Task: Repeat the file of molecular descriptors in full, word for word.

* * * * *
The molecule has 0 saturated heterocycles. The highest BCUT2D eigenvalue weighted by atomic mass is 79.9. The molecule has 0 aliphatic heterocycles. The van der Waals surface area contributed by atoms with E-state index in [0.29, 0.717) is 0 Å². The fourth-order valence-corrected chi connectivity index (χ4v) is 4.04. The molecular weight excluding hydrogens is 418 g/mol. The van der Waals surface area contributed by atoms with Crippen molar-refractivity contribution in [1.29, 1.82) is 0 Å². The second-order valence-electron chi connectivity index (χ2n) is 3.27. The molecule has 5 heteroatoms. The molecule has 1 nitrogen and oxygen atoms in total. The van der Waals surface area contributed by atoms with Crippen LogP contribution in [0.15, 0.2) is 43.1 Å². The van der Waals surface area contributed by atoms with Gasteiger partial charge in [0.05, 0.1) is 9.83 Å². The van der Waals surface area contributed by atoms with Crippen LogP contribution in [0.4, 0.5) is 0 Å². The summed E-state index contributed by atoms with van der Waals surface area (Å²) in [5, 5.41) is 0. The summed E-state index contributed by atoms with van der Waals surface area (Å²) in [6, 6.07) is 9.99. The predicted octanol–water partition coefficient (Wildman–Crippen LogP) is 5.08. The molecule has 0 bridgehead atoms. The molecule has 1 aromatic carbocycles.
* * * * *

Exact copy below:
The molecule has 0 saturated heterocycles. The highest BCUT2D eigenvalue weighted by atomic mass is 79.9. The molecule has 0 aliphatic heterocycles. The van der Waals surface area contributed by atoms with E-state index in [0.29, 0.717) is 0 Å². The fourth-order valence-corrected chi connectivity index (χ4v) is 4.04. The molecular weight excluding hydrogens is 418 g/mol. The van der Waals surface area contributed by atoms with Crippen molar-refractivity contribution in [1.29, 1.82) is 0 Å². The second-order valence-electron chi connectivity index (χ2n) is 3.27. The molecule has 5 heteroatoms. The molecule has 1 nitrogen and oxygen atoms in total. The van der Waals surface area contributed by atoms with Crippen LogP contribution in [0.15, 0.2) is 43.1 Å². The van der Waals surface area contributed by atoms with Gasteiger partial charge in [0.05, 0.1) is 9.83 Å². The van der Waals surface area contributed by atoms with Crippen LogP contribution in [0.4, 0.5) is 0 Å². The summed E-state index contributed by atoms with van der Waals surface area (Å²) in [5, 5.41) is 0. The summed E-state index contributed by atoms with van der Waals surface area (Å²) in [6, 6.07) is 9.99. The predicted octanol–water partition coefficient (Wildman–Crippen LogP) is 5.08. The molecule has 0 bridgehead atoms. The molecule has 1 aromatic carbocycles.